Pakistan Army chief says Islamabad has sought to expand relations with both China and the U.S. without entering into camp politics
Russia’s aggression against a smaller country like Ukraine cannot be condoned, Pakistan Army chief Gen. Qamar Javed Bajwa said on Saturday, as he described the ongoing Russian invasion as a great tragedy that must be “stopped immediately.”
Addressing the second and final day of the Islamabad Security Dialogue, the Army chief said Pakistan was greatly concerned over the conflict between Russia and Ukraine, noting that Moscow’s “legitimate” security concerns did not permit its invasion. “Pakistan has consistently called for an immediate ceasefire and cessation of hostilities. We support immediate dialogue between all sides to find a lasting solution to the conflict,” he added.
Lamenting that the conflict had already resulted in thousands of people being killed and millions made refugees, he said that it had also lent hope to smaller nations, as they saw how Ukraine defended its territory against aggression of a larger power with smaller, more agile forces. Stressing that Pakistan had enjoyed “excellent” ties with Ukraine since its independence, he said that Islamabad had sent humanitarian assistance to Ukraine via Pakistan Air Force planes and would continue to do. Russia’s ties with Pakistan, he said, had also thawed due to some recent “positive” developments.
Cautioning that the continuation of the conflict did not serve anyone, especially developing countries that would face the full impact of its socioeconomic costs, he stressed that the situation could easily spiral out of control. He predicted that the future of global security would be determined by the resolution of the conflict, noting that there was a camp that advocated contestation, and another that advocated cooperation. “I believe the world today is built by those who believe in cooperation, respect and equality, instead of division, war-mongering and dominance,” he added.
Coming to Pakistan’s ties with the U.S., the Chief of Army Staff said that Islamabad did not believe in any camp politics and its bilateral relations were not dependent on its ties with other countries. Noting that Pakistan enjoyed a close strategic relationship with China, as demonstrated by the country’s commitment to the China-Pakistan Economic Corridor, he said, Islamabad “equally” shared a “long and excellent strategic relationship with the U.S., which remains our largest export market.”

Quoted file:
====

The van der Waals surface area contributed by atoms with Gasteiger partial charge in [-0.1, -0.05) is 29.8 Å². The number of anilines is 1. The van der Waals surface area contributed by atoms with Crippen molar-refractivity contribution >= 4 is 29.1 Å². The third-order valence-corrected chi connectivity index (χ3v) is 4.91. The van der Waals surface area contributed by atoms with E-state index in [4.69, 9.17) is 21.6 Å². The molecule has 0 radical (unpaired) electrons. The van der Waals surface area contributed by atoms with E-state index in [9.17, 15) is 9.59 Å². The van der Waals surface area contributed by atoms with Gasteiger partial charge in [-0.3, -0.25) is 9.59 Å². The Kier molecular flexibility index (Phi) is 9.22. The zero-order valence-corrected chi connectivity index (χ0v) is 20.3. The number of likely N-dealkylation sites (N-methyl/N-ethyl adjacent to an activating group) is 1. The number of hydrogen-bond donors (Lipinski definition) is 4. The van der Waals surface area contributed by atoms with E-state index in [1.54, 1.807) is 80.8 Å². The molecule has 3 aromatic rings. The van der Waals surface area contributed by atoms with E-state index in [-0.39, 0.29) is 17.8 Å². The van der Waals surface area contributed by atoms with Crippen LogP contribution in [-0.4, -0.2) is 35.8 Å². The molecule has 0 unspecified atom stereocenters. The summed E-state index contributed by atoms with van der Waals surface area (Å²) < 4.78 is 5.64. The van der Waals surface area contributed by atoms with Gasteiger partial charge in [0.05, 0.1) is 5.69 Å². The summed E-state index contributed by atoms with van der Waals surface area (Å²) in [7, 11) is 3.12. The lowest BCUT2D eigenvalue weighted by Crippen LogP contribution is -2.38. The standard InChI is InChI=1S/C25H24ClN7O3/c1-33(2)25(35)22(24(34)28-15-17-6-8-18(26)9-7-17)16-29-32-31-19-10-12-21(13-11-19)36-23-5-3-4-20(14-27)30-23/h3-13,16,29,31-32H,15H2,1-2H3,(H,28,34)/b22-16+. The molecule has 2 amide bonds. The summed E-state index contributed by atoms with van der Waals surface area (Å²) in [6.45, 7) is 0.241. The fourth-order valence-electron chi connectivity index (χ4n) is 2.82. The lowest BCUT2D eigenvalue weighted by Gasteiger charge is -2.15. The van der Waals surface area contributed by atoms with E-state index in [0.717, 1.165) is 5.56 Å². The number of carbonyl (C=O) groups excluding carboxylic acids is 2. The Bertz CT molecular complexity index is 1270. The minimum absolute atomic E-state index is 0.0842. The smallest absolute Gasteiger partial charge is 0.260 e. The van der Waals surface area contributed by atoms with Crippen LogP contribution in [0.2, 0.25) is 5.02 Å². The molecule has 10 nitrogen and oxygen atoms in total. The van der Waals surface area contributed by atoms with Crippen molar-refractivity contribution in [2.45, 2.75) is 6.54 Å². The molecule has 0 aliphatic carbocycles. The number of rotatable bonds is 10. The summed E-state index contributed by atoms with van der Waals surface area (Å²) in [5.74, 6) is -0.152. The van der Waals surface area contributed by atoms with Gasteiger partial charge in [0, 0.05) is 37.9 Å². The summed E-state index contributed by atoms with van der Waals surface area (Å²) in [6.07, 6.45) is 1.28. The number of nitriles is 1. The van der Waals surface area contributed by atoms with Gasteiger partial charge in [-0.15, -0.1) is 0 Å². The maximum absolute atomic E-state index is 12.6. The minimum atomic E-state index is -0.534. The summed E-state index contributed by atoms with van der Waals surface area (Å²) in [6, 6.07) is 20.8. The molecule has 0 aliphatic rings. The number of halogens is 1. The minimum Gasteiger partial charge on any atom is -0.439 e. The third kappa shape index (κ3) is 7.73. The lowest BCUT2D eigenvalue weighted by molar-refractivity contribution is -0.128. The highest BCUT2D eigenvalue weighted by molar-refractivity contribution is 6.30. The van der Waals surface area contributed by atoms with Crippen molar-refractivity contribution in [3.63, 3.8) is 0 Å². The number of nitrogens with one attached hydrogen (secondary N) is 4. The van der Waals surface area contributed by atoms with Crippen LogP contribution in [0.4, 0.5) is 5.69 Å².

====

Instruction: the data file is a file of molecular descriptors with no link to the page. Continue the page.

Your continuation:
Stressing that Pakistan wanted to broaden its ties with China and the U.S. without hindering its relations with either, he said that maintaining positive relations with other global powers, including the European Union, the U.K., Gulf countries, Southeast Asia and Japan were also important for Pakistan’s progress.
Ties with India
During his speech, Gen. Bajwa referred to India’s “accidental” firing of an unarmed missile into Pakistan last month as a matter of “serious concern,” adding that Pakistan expected Delhi to provide evidence to it and the global community to prove its weapons were safe and secure. “Unlike other incidents involving strategic weapons systems, this is the first time in history that a supersonic cruise missile from one nuclear-armed nation has landed in another,” he said, noting it had raised “serious concerns” about India’s ability to manage and operate high-end weapons systems. It was equally concerning, he said that India had failed to inform Pakistan immediately about the inadvertent launch.
“We hope the international community will realize that this incident could have resulted in a loss of life in Pakistan or an accidental shooting down of a passenger plane flying along the path of the cruise missile,” he added.
Gen. Bajwa said Pakistan continued to believe in using dialogue and diplomacy to resolve all outstanding issues, including the Kashmir dispute, and was willing to move forward on this if India did the same. Similarly, he said, Pakistan desired the Sino-India border issues to be resolved through diplomacy and dialogue as well. “I believe it is time for the political leadership of the region to rise above their emotional and perceptional biases and break the shackles of history to bring peace and prosperity to almost three billion people of the region,” he said.
Stressing that regional peace and stability was essential for prosperity and development, the Army chief said Pakistan’s doors were open for all its neighbors. Referring to Afghanistan, he said Islamabad was working with the international community to establish peace and stability in the war-torn state, but sanctions and lack of financial flows were resulting in a humanitarian crisis. In its zeal to resolve the humanitarian crisis unfolding in Ukraine, he warned, the world—especially the West—must not forget the 40 million Afghans who continued to live in perilous conditions.
Stressing that an inability to address the issues could provoke a new refugee crisis as well as once again making Afghanistan an epicenter of terrorism, he warned that this could result in “more than one 9/11.” He urged the international community to support the Afghan government. “The performance of present Afghan government is not satisfactory, to say the least, but we have to be patient and accommodative,” he said, adding that instead of imposing sanctions, the global community should incentivize positive behavioral changes.
“While Pakistan shares some of the concerns of the international community, we believe disengagement with Afghanistan is not an option,” he added.